Back in 2009, I described various ways to try to deliberately engineer the Earth system to reduce the severity of climate change and noted:
The first way to do this is to encourage the growth of biomass. This is relatively easy, but has limited potential. Biomass is like a giant carbon cushion: it can be thick or thin, but it cannot keep growing forever. Increasing the amount of biomass on Earth could draw down the amount of CO2 in the atmosphere a bit, but only if we also manage to cut our greenhouse gas emissions to practically zero.
Now that Prime Minister Trudeau has pledged to plant 2 billion trees as a climate solution (using expected pipeline revenue, to try to justify Canada’s continuing fossil fuel expansion) it’s worth having a post specifically on the limited ability of tree-planting to combat the problem.
A recent Slate article notes:
The notion that any significant percent of the carbon humanity spews can be sucked up by planted trees is a pipe dream. But it got rocket boosters in July, when Zurich’s Crowther Lab published a paper, in Science, proclaiming that planting a trillion trees could store “25 percent of the current atmospheric carbon pool.” That assertion is ridiculous, because planting a trillion trees, one-third of all trees currently on earth, is impossible. Even a start would require the destruction of grasslands (prairies, rangelands, and savannas) that reflect rather than absorb solar heat and that, with current climate conditions, are better carbon sinks than natural forests, let alone plantations. Also, unlike trees, grasslands store most of their carbon underground, so it’s not released when they burn.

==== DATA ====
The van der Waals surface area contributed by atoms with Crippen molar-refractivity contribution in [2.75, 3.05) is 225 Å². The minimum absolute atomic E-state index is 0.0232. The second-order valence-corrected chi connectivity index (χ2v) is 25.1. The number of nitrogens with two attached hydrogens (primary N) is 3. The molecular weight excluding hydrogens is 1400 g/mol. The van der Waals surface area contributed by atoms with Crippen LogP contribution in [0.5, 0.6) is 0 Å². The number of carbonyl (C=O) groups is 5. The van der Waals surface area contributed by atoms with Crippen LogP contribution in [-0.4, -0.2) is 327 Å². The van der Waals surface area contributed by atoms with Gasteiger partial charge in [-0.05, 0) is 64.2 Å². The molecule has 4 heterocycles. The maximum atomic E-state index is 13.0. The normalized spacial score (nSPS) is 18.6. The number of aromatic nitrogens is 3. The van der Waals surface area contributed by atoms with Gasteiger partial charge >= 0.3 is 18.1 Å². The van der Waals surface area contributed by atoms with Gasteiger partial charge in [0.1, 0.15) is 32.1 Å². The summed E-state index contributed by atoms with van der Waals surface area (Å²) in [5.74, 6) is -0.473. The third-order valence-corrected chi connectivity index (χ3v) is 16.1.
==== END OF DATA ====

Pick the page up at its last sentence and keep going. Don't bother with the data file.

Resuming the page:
The Crowther paper horrified climate scientists and ecologists, 46 of whom wrote a rebuttal, explaining that planting trees in the wrong places would exacerbate global warming, create fire hazards, and devastate wildlife. They rebuked the authors for “suggesting grasslands and savannas as potential sites for restoration using trees” and for overestimating by a factor of 5 “potential for new trees to capture carbon.”
Counter-intuitively, growing trees in order to burn them could actually be more of a climate solution, provided we develop the carbon capture and storage technology and infrastructure needed to bury the resulting CO2.